CRD IV/CRR remuneration requirements in the UK

The following Financial Services practice note provides comprehensive and up to date legal information covering:

  • CRD IV/CRR remuneration requirements in the UK
  • Background and introduction to EU CRD IV and EU CRR
  • UK implementation of EU CRD IV/CRR and EU CRD V
  • FCA and PRA implementation of EU CRD IV
  • Changes introduced by the PRA to transpose EU CRD V
  • Changes introduced by the FCA to transpose EU CRD V
  • UK approach to following EBA guidelines on EU CRD IV/CRR remuneration
  • The UK remuneration codes
  • Which codes apply to which firms?
  • Categories of staff to whom the CRR Remuneration Codes apply
  • More...

CRD IV/CRR remuneration requirements in the UK

This Practice Note discusses the UK rules on remuneration, including those that transposed the EU Capital Requirements Directive 2013/36/EU (EU CRD IV) requirements, those that were ‘onshored’ under Retained Regulation (EU) 575/2013 (UK CRR) and those that were introduced by the UK’s legislators and regulators after the UK withdrew from the EU in 2020. The rules relate to remuneration paid by credit institutions and investment firms to their staff.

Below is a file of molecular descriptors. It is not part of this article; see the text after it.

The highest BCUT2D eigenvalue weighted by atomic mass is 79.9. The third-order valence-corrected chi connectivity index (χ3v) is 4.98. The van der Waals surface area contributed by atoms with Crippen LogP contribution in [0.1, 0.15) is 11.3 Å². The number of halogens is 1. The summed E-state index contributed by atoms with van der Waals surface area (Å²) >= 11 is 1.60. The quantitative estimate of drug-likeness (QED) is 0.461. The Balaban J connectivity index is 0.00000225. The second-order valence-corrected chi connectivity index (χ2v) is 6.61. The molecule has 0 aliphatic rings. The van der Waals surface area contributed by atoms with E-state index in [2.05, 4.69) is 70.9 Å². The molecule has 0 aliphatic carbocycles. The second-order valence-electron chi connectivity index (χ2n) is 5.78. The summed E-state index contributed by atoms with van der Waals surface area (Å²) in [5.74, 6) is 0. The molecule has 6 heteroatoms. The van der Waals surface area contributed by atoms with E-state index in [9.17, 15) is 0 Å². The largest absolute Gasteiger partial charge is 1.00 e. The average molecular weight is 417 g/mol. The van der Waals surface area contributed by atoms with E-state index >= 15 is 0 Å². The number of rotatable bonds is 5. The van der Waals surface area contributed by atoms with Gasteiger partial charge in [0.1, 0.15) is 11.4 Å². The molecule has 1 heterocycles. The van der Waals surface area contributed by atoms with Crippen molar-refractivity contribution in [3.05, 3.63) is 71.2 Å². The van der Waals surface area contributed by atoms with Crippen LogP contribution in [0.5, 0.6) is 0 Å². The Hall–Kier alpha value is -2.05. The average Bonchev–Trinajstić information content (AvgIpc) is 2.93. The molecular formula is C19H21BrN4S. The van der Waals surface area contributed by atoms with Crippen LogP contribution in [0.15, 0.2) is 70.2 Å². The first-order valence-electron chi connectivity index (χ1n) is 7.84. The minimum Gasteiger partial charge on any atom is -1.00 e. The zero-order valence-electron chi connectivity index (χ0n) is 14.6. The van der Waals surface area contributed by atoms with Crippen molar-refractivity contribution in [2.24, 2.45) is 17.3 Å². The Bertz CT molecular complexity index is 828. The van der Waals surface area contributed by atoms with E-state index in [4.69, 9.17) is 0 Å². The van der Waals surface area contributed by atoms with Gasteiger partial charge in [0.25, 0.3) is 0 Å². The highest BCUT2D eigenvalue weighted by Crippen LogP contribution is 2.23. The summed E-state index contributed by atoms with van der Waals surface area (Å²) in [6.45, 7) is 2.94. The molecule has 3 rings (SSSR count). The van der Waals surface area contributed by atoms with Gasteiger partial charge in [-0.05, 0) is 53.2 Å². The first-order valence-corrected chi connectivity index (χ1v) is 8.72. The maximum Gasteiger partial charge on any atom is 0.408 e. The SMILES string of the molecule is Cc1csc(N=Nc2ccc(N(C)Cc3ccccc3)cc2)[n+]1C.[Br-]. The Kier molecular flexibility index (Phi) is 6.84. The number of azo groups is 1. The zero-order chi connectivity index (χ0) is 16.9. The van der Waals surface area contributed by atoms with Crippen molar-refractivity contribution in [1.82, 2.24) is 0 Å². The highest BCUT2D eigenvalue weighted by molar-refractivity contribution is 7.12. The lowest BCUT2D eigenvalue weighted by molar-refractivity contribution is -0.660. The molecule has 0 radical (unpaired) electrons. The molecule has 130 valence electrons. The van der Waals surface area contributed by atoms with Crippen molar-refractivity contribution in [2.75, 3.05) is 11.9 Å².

Background and introduction to EU CRD IV and EU CRR

Following the financial crisis, the Financial Stability Board (FSB) and a number of national regulators conducted reviews into the governance and structure of remuneration arrangements within the financial services sector. The main conclusions drawn from these reviews were that:

  1. firms (and regulators) had failed to appreciate the extent to which remuneration policies and practices could encourage excessive risk-taking

  2. the structure of remuneration specifically could encourage excessive risk taking by focusing on cash-based, short-term incentives

  3. bonus pool calculations did not sufficiently take account of firms’ capital and liquidity costs and the risks they faced

  4. performance management systems often focused too heavily on financial performance and didn’t take into account multi-year performance

The FSB formalised the conclusions of its review into a set of FSB Principles for Sound Compensation Practices published on 25 September 2009. National regulators then began to draw up plans for

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